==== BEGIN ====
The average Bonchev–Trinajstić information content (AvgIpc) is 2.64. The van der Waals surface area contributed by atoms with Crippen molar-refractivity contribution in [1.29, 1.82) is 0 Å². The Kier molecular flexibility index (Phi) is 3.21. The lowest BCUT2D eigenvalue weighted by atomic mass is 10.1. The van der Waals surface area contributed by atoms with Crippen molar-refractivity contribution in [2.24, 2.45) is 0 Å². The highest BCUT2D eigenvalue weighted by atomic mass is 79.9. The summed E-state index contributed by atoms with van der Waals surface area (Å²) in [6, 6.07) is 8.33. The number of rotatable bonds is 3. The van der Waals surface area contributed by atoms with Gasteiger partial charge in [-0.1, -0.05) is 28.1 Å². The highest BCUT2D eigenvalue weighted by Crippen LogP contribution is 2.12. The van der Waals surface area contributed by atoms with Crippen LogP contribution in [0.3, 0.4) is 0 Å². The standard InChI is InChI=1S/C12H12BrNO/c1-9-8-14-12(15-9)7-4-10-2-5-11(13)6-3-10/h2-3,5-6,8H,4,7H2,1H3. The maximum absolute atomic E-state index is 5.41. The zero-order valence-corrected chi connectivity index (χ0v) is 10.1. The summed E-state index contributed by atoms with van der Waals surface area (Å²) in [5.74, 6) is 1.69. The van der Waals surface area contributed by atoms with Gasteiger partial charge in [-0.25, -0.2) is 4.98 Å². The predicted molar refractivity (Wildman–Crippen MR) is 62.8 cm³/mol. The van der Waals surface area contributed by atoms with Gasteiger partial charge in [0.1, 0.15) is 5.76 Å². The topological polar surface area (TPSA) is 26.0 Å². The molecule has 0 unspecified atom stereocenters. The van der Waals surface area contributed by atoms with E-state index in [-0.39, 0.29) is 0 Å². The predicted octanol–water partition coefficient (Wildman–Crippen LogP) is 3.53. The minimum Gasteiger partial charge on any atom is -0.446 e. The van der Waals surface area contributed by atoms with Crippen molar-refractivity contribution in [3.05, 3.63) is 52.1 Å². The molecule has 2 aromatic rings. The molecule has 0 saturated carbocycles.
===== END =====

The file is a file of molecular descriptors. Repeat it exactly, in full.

The average Bonchev–Trinajstić information content (AvgIpc) is 2.64. The van der Waals surface area contributed by atoms with Crippen molar-refractivity contribution in [1.29, 1.82) is 0 Å². The Kier molecular flexibility index (Phi) is 3.21. The lowest BCUT2D eigenvalue weighted by atomic mass is 10.1. The van der Waals surface area contributed by atoms with Crippen molar-refractivity contribution in [2.24, 2.45) is 0 Å². The highest BCUT2D eigenvalue weighted by atomic mass is 79.9. The summed E-state index contributed by atoms with van der Waals surface area (Å²) in [6, 6.07) is 8.33. The number of rotatable bonds is 3. The van der Waals surface area contributed by atoms with Gasteiger partial charge in [-0.1, -0.05) is 28.1 Å². The highest BCUT2D eigenvalue weighted by Crippen LogP contribution is 2.12. The van der Waals surface area contributed by atoms with Crippen LogP contribution in [0.3, 0.4) is 0 Å². The standard InChI is InChI=1S/C12H12BrNO/c1-9-8-14-12(15-9)7-4-10-2-5-11(13)6-3-10/h2-3,5-6,8H,4,7H2,1H3. The maximum absolute atomic E-state index is 5.41. The zero-order valence-corrected chi connectivity index (χ0v) is 10.1. The summed E-state index contributed by atoms with van der Waals surface area (Å²) in [5.74, 6) is 1.69. The van der Waals surface area contributed by atoms with Gasteiger partial charge in [-0.25, -0.2) is 4.98 Å². The predicted molar refractivity (Wildman–Crippen MR) is 62.8 cm³/mol. The van der Waals surface area contributed by atoms with Gasteiger partial charge in [0.1, 0.15) is 5.76 Å². The topological polar surface area (TPSA) is 26.0 Å². The molecule has 0 unspecified atom stereocenters. The van der Waals surface area contributed by atoms with E-state index in [-0.39, 0.29) is 0 Å². The predicted octanol–water partition coefficient (Wildman–Crippen LogP) is 3.53. The minimum Gasteiger partial charge on any atom is -0.446 e. The van der Waals surface area contributed by atoms with Crippen molar-refractivity contribution in [3.05, 3.63) is 52.1 Å². The molecule has 2 aromatic rings. The molecule has 0 saturated carbocycles.